Fine-Tuning a Heart-Brain Connection
Anxiety in Atrial Fibrillation
The field of behavioral cardiology has detailed various associations that exist between the heart and the brain. Studies have evolved from the Type A personality in the 1970s, to the landmark study of depression increasing mortality in the post–myocardial infarction setting in the 1990s,1 to the new wave of anxiety studies in the past couple of years that have shown anxiety to be a risk factor for development of coronary artery disease as well as being cardiotoxic in established heart disease.2 Even though the mechanistic pathways as to why these associations occur still elude us, the impact of personality traits, depression, and anxiety on heart disease is undeniable.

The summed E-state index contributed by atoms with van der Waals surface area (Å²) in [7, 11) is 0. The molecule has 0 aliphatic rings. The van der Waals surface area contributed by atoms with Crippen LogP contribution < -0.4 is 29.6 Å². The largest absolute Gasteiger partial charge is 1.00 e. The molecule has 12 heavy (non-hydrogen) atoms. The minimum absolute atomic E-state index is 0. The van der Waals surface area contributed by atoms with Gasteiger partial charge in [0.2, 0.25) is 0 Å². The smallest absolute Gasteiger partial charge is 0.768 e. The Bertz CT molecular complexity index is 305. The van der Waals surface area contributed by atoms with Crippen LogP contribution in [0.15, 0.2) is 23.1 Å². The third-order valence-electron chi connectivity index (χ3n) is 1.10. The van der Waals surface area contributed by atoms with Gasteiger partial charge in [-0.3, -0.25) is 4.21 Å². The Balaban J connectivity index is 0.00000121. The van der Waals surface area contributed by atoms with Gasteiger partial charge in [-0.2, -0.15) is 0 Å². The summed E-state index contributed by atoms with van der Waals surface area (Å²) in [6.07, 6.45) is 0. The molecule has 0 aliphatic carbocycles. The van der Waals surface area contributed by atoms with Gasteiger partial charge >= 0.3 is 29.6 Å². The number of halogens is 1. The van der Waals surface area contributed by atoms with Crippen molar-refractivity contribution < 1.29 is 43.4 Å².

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Emotions have also been strongly associated with arrhythmias as a whole. In earthquake scenarios, sudden increases in cardiovascular deaths are known to occur,3 and cardiovascular events increase in presumably more “benign” scenarios, such as World Cup Soccer matches.4 Transient cardiac dysfunction has been well described with strong emotional events, referred to as Tako-tsubo cardiomyopathy.5 Implantable cardioverter-defibrillator patients who demonstrate anger-induced T-wave alternans during mental stress are at higher risk for ventricular arrhythmias, prompting further interventional studies and the editorial article, “Anger Management May Save Your Life.”6
Clinically, atrial fibrillation is the most common cardiac arrhythmia and can cause in some patients psychological distress and a negative impact on quality of life.7 “Doc, I know I have heart disease, but if you can fix this afib, I know I will …